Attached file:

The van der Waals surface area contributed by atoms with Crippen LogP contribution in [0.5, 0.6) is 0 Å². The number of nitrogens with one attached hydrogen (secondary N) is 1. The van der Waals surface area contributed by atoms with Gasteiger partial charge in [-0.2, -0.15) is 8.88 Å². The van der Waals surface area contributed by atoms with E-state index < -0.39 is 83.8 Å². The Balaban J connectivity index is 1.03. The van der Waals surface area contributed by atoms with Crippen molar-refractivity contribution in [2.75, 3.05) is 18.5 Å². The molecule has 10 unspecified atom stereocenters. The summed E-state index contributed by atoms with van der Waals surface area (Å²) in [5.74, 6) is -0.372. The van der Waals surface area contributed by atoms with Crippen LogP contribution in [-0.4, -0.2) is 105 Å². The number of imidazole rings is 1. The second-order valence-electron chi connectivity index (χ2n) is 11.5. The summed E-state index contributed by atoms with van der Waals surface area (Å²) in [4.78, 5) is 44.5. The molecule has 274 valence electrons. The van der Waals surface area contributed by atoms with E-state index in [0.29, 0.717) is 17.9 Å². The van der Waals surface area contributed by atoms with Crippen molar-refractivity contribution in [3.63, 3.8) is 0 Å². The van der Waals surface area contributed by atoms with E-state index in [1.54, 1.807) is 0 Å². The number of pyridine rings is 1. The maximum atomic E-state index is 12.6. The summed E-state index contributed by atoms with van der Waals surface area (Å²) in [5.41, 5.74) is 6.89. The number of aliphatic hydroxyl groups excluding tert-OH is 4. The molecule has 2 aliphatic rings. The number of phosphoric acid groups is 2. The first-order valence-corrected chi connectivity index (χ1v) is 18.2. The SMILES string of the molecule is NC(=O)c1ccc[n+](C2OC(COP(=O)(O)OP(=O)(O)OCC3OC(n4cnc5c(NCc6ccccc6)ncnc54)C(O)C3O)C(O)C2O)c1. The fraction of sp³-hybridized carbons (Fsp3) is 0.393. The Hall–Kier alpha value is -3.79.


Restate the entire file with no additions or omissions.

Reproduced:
The van der Waals surface area contributed by atoms with Crippen LogP contribution in [0.5, 0.6) is 0 Å². The number of nitrogens with one attached hydrogen (secondary N) is 1. The van der Waals surface area contributed by atoms with Gasteiger partial charge in [-0.2, -0.15) is 8.88 Å². The van der Waals surface area contributed by atoms with E-state index < -0.39 is 83.8 Å². The Balaban J connectivity index is 1.03. The van der Waals surface area contributed by atoms with Crippen molar-refractivity contribution in [2.75, 3.05) is 18.5 Å². The molecule has 10 unspecified atom stereocenters. The summed E-state index contributed by atoms with van der Waals surface area (Å²) in [5.74, 6) is -0.372. The van der Waals surface area contributed by atoms with Crippen LogP contribution in [-0.4, -0.2) is 105 Å². The number of imidazole rings is 1. The second-order valence-electron chi connectivity index (χ2n) is 11.5. The summed E-state index contributed by atoms with van der Waals surface area (Å²) in [4.78, 5) is 44.5. The molecule has 274 valence electrons. The van der Waals surface area contributed by atoms with E-state index in [0.29, 0.717) is 17.9 Å². The van der Waals surface area contributed by atoms with Crippen molar-refractivity contribution in [3.63, 3.8) is 0 Å². The van der Waals surface area contributed by atoms with E-state index in [1.54, 1.807) is 0 Å². The number of pyridine rings is 1. The maximum atomic E-state index is 12.6. The summed E-state index contributed by atoms with van der Waals surface area (Å²) in [5.41, 5.74) is 6.89. The number of aliphatic hydroxyl groups excluding tert-OH is 4. The molecule has 2 aliphatic rings. The number of phosphoric acid groups is 2. The first-order valence-corrected chi connectivity index (χ1v) is 18.2. The SMILES string of the molecule is NC(=O)c1ccc[n+](C2OC(COP(=O)(O)OP(=O)(O)OCC3OC(n4cnc5c(NCc6ccccc6)ncnc54)C(O)C3O)C(O)C2O)c1. The fraction of sp³-hybridized carbons (Fsp3) is 0.393. The Hall–Kier alpha value is -3.79.